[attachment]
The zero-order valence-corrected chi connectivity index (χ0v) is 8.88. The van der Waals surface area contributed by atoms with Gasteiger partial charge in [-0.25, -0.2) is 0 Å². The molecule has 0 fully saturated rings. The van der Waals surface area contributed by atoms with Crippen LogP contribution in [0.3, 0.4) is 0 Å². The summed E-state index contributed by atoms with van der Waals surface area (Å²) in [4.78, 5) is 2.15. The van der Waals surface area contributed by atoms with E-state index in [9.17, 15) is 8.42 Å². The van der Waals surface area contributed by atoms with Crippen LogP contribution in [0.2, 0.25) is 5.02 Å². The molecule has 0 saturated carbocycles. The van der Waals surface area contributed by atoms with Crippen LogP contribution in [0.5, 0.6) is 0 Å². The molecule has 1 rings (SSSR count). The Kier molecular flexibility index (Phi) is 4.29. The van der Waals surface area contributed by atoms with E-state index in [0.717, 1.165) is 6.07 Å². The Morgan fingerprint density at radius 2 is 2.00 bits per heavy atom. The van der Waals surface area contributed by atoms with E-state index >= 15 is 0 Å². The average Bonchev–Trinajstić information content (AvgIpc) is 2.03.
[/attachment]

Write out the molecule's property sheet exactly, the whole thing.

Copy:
The zero-order valence-corrected chi connectivity index (χ0v) is 8.88. The van der Waals surface area contributed by atoms with Gasteiger partial charge in [-0.25, -0.2) is 0 Å². The molecule has 0 fully saturated rings. The van der Waals surface area contributed by atoms with Crippen LogP contribution in [0.3, 0.4) is 0 Å². The summed E-state index contributed by atoms with van der Waals surface area (Å²) in [4.78, 5) is 2.15. The van der Waals surface area contributed by atoms with E-state index in [9.17, 15) is 8.42 Å². The van der Waals surface area contributed by atoms with Crippen LogP contribution in [0.2, 0.25) is 5.02 Å². The molecule has 0 saturated carbocycles. The van der Waals surface area contributed by atoms with Crippen LogP contribution in [0.5, 0.6) is 0 Å². The molecule has 1 rings (SSSR count). The Kier molecular flexibility index (Phi) is 4.29. The van der Waals surface area contributed by atoms with E-state index in [0.717, 1.165) is 6.07 Å². The Morgan fingerprint density at radius 2 is 2.00 bits per heavy atom. The van der Waals surface area contributed by atoms with E-state index >= 15 is 0 Å². The average Bonchev–Trinajstić information content (AvgIpc) is 2.03.